Then, March 27, those politicians and Albina Vision Trust Chair Rukaiyah Adams and the Portland Public Schools board, signaled their demands for an Environmental Impact Statement would be retracted if the state pursued an “alternative outcomes-based process” that meets their demands.

On Thursday, the state commission and transportation agency seemed to endorse those measures.

Brendan Finn, a long-time political aide who was the top aide to former City Commissioner Dan Saltzman for nearly two decades before jumping to state issues, said the transportation agency was committed to “restorative justice” in the Rose Quarter.

He hinted that when the project is built, the freeway shoulders would be able to accommodate public transit buses during peak hours, something that Clark County officials are already doing with C-Tran buses in some corridors. TriMet does not currently have a bus line that runs through the Rose Quarter on I-5, but the project isn’t expected to be completed until 2027.

Finn announced that Dr. Steven Holt, a pastor who was born and raised in Portland and is a longtime advocate for inner North and Northeast neighborhoods, would be the lead consultant and facilitator overseeing a new committee tasked with overseeing the Rose Quarter project.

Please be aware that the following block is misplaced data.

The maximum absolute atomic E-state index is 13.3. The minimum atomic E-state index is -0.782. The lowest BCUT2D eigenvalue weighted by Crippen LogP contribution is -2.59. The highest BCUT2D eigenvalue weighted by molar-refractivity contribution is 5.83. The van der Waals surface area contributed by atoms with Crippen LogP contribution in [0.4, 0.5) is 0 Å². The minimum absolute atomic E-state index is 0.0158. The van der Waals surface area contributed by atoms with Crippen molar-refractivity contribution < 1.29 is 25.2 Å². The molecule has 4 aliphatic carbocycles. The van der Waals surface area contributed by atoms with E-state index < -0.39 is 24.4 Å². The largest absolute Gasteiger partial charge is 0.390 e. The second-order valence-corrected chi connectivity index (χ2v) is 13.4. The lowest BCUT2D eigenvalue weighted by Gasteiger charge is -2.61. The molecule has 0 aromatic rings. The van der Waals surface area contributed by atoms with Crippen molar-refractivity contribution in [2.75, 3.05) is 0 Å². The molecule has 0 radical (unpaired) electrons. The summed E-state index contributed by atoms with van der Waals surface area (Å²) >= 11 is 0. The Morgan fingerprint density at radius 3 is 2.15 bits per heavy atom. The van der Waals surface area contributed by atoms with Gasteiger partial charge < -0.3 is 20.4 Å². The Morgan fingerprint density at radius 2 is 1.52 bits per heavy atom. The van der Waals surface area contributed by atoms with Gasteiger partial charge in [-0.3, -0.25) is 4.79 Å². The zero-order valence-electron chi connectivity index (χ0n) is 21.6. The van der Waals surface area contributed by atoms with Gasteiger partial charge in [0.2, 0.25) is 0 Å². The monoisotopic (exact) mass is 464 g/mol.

Holt told the commission that Oregon now has a chance to reconnect the neighborhood and do something restorative. “We’ve got an incredible opportunity to do something meaningful and do something right,” he said.

The commission’s pledge to review what’s feasible with a freeway cover remains in process. A final report on the key components for the project won’t be ready until October. A state back-of-the-envelope analysis included in a report earlier this year estimated that if caps were built-up to accommodate large buildings, it would add potentially $500 million to the price tag.

An independent analysis of the construction project’s air and noise pollution effects also remains unfinished.

“We know there is more work to do,” said Megan Channell, the project’s director.

But, Channell noted, the project easily dates back more than a decade and has long included support from Portland officials. She also said that the Environmental Assessment, the less time consuming review that state undertook for two years and completed last spring, also included extensive public comment.

CHannell, however, did not summarize the tenor or content of comments for the commission. The No Freeways Coalition, which has been fighting the project for more than a year, has said the vast majority opposed the project and called for further study.